On a recent trip to the North Coast Trail and Cape Scott Provincial Park, my son, my partner, and I frequently encountered tracks on the beaches that resembled the tracks of a large dog. I was aware that there were wolf prints and had seen them before in Cape Scott Park. These are one of those creatures that you know are there, but are very rarely seen.
The wolves in Cape Scott Provincial Park are a subspecies of the grey wolf found on the mainland of BC. Canis lupus crassodon, the Vancouver Island Grey Wolf, is endemic to Vancouver Island, meaning that it is a native species there. Populations of these wolves, found mostly in the northern third of Vancouver Island in the sparsely populated areas as well as in Clayoquot and Barkley Sounds, have diminished over the past few decades. It is now an endangered species and if the last of the Vancouver Island wolves die, it will be virtually extinct. Two Vancouver Island wolves live in captivity, one grey, and one white.
I had seen tracks before on a previous visit to Cape Scott Park. There were fresh tracks around our tents every morning for three days at Nissen Bight and several tracks on the trail to the trailhead. I knew they were around on this recent trip.
These wolves live in packs of from 5 to 35, but I have only seen one set of tracks at a time. They are high-level predators, consuming mostly black-tailed deer and Roosevelt elk. One of the locals from Port Hardy told us that the deer populations were down dramatically in the last couple of years. This is putting pressure on the wolf populations. When larger game disappears, wolves range over a large area and take a smaller game that they would not ordinarily take. The declining population of Vancouver Island Marmots is being blamed on wolves. Whether they are taking more small rodents is unclear. There was a significant amount of scat on the trail in Cape Scott Park, which could have been either cougar or wolf scat, although the abundance of the scat and of wolf tracks seems to indicate it was the wolf. Many decaying piles had significant amounts of beach gravel, leading me to speculate that the animals were grazing off the abundance of creatures at the shore.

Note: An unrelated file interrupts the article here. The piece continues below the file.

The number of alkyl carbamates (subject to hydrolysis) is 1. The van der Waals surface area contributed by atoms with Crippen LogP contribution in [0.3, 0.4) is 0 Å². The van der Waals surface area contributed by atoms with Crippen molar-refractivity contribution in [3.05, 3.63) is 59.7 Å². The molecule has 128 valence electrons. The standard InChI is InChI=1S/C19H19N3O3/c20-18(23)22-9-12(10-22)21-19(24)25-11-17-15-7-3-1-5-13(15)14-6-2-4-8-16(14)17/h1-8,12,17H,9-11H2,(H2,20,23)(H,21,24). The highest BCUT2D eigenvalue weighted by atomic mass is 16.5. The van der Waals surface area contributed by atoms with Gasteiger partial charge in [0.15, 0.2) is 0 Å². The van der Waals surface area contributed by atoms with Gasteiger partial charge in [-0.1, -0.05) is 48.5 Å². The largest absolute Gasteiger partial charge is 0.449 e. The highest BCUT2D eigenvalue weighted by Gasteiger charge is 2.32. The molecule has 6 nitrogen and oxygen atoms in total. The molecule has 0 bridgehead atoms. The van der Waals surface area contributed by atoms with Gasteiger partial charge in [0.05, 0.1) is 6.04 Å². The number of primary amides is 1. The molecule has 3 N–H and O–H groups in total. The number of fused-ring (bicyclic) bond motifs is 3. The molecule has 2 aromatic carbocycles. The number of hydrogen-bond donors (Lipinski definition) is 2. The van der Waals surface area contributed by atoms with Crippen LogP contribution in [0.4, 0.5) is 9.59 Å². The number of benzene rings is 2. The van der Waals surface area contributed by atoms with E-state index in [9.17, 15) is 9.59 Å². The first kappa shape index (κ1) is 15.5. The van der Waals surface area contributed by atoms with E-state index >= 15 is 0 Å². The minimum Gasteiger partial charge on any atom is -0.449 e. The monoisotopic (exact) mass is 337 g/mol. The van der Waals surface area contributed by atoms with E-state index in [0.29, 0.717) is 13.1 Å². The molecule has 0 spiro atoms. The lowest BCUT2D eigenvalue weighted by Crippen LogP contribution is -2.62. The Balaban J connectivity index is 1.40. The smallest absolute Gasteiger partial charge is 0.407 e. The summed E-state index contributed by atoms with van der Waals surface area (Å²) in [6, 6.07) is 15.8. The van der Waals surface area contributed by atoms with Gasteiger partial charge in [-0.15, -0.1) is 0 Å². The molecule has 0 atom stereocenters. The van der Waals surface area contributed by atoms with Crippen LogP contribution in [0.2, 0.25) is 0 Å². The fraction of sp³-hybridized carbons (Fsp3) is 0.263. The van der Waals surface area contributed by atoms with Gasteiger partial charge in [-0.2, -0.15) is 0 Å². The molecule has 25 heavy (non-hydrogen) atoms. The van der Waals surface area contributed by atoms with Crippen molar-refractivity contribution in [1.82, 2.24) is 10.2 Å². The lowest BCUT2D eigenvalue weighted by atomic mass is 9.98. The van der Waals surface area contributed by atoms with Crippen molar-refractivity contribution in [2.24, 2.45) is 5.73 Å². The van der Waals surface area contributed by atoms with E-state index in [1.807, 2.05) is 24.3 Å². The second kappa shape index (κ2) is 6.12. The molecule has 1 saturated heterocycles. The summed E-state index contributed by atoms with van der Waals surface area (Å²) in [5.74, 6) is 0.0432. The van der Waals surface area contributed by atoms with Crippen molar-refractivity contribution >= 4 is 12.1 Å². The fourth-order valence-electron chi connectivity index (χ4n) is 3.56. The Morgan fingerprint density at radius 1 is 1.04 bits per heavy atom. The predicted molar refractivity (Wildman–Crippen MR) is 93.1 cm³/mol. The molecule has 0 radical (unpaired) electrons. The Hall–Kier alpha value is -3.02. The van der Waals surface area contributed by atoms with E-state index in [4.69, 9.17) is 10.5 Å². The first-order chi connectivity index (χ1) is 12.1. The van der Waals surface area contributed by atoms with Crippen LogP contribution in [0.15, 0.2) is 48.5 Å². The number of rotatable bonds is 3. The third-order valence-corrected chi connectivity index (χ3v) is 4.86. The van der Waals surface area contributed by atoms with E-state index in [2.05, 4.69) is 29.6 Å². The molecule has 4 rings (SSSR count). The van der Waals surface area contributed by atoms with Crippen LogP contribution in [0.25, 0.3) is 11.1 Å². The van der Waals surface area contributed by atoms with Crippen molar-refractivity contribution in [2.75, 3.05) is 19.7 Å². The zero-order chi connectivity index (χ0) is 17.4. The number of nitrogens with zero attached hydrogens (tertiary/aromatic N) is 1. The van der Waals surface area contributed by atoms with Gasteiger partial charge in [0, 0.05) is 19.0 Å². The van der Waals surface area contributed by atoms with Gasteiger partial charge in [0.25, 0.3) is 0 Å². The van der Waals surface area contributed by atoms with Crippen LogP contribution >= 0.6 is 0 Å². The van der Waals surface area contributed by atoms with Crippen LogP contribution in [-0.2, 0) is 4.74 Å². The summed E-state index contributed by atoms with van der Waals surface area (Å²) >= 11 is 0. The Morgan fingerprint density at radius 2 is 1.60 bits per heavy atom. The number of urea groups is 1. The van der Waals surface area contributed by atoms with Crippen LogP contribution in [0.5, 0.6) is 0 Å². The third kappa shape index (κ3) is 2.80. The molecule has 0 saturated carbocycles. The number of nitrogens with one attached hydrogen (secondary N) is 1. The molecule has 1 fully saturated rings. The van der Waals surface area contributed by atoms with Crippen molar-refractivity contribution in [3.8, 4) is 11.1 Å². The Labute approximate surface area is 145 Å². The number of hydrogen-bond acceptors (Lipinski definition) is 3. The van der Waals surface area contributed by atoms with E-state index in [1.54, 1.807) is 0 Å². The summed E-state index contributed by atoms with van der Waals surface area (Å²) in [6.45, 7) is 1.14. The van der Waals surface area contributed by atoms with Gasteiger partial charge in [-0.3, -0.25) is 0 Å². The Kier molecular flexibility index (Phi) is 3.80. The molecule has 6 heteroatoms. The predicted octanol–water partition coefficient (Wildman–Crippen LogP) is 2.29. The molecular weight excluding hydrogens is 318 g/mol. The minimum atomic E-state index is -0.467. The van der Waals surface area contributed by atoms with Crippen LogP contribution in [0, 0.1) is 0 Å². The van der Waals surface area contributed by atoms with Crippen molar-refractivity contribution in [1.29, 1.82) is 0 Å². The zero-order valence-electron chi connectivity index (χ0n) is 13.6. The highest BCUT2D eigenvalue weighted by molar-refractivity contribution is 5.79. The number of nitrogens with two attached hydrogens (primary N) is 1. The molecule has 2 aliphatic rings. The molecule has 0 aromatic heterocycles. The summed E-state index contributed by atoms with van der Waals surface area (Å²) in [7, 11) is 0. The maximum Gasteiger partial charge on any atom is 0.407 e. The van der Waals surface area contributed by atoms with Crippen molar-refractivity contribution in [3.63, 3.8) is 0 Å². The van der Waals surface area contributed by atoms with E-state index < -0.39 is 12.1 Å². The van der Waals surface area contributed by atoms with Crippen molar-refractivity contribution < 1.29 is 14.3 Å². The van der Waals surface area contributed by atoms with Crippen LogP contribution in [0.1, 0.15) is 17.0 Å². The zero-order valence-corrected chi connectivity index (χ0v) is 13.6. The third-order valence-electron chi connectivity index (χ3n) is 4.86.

On our walk to the light station from Nels Bight, we followed a set of fresh wolf tracks for a while on the beach. The tracks were below the last high tide line, so we know they were fresh. Our visit with Harvey and Todd, the keepers at the Cape Scott Light Station, gave us a lot of information about Cape Scott. They reported having seen wolves on the beaches at dawn and dusk on numerous occasions.
The wolf “encounters” punctuated our visit. We saw an abundance of bald eagles, at least fifteen different eagles a day. Add to this the population of grouse, robins, kingfishers, ravens, owl, and woodpeckers, and many species we did not know, just the bird watching possibilities are huge. The bears were similar to the wolf. We followed tracks for most of a day on beaches but never saw a bear. Other animals we did see are a river otter, mink, chipmunk, seals, and sea lions. Although there are year-round gray whales off this coast, large seas make it difficult to see or hear them, and we had some pretty big season our visit. Other sea life that is abundant here are Orca whales, but they travel through mostly in July and August, humpback whales in October, and sea otter in the winter months. One thing is guaranteed, however, and that is that visiting the North Coast Trail and Cape Scott Park gives a huge opportunity to see any or all of these animals in their native habitat.